A "gag order" is the term for when a judge prohibits the attorneys, parties, or witnesses in a pending lawsuit or criminal prosecution from talking about the case to the public. However, a court will scrutinize any gag order under the right of free expression, protected by the First Amendment, and applies a heavy presumption against its constitutional validity, as with any prior restraint. See Carroll v. Princess Anne. In Nebraska Press Ass’n v. Stuart, the U.S. Supreme Court considered the following factors in analyzing the constitutionality of a gag order: “(a) the nature and extent of pretrial news coverage; (b) whether other measures would be likely to mitigate the effects of unrestrained pretrial publicity; and (c) how effectively a restraining order would operate to prevent the threatened danger [of an unfair trial for defendant].” In that case, however, the Court found that a lower court’s gag order was justified because publicity of alleged shocking crimes would be widespread and would likely reach a jury, impairing the defendant’s right to a fair trial.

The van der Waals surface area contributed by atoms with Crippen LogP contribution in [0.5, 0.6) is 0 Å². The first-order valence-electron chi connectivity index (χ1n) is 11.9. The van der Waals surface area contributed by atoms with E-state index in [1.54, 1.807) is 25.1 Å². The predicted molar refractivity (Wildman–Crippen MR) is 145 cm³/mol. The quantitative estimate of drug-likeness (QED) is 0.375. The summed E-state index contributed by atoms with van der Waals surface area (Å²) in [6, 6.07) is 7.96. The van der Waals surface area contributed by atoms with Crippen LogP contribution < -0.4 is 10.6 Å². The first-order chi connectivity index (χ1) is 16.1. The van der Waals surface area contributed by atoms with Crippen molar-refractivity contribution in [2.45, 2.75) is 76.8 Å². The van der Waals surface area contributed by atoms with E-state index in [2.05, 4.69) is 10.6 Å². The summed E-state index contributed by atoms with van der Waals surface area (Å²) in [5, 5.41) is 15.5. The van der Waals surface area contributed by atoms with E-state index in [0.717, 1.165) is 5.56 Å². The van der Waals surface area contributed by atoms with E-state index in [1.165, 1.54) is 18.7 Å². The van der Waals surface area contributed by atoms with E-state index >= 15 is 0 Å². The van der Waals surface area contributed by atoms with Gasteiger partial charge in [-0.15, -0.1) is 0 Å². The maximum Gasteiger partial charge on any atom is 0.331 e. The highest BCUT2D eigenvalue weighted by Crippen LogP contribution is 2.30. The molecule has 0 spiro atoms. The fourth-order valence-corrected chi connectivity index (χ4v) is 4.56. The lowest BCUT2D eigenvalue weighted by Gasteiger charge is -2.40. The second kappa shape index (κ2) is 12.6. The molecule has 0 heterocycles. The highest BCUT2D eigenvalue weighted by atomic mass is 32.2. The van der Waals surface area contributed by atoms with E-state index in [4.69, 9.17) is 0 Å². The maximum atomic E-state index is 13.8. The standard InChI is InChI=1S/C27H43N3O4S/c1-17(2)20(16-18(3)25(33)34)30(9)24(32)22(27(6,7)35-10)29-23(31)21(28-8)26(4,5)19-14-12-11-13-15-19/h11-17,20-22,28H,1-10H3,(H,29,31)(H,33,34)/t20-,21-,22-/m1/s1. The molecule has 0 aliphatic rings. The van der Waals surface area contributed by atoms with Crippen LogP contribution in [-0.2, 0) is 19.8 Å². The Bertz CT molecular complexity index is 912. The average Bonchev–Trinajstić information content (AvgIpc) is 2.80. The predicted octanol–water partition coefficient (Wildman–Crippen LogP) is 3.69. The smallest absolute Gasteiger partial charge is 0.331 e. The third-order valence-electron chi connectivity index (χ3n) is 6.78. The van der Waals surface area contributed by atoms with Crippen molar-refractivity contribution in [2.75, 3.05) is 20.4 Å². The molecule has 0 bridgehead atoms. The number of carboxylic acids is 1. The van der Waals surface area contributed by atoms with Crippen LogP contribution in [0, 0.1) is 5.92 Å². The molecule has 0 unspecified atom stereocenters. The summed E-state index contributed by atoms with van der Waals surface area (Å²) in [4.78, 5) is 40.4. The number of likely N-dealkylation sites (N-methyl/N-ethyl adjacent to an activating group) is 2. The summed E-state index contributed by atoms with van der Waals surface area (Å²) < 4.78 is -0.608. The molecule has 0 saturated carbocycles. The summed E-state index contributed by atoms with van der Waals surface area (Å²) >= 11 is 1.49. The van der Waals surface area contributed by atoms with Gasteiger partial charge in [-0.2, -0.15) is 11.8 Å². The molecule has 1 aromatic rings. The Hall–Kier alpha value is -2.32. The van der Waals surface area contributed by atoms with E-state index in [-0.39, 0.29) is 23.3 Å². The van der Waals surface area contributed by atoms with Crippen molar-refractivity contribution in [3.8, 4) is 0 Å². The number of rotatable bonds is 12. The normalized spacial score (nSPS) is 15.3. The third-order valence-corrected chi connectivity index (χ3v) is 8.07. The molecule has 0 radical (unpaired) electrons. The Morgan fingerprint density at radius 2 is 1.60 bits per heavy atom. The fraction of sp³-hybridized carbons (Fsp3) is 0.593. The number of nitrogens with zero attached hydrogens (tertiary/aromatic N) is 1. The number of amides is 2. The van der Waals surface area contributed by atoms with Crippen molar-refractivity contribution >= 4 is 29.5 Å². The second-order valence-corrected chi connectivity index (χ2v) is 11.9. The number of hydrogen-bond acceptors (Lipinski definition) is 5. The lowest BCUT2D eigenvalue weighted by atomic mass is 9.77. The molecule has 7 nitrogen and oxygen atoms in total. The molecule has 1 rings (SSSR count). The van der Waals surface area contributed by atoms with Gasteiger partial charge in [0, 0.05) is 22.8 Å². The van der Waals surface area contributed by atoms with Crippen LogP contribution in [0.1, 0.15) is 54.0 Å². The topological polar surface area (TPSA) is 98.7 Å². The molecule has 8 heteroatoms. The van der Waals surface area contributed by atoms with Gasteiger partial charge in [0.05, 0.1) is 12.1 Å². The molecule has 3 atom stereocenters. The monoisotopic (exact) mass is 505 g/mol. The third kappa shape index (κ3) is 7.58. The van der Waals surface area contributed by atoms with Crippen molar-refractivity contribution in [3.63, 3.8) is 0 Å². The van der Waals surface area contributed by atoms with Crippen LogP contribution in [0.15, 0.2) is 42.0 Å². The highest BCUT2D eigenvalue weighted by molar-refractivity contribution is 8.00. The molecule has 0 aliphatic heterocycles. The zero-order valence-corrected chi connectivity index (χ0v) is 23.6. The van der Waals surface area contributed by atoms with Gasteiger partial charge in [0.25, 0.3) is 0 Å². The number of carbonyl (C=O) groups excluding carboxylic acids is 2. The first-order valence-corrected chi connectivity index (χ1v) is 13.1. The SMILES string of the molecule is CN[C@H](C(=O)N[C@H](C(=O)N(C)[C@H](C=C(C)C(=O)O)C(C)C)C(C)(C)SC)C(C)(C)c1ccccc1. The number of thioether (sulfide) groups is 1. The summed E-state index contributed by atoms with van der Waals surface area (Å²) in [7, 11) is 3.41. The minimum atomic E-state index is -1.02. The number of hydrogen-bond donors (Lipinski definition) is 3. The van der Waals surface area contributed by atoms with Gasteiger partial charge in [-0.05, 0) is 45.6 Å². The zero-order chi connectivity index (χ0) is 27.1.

[Last updated in December of 2020 by the Wex Definitions Team]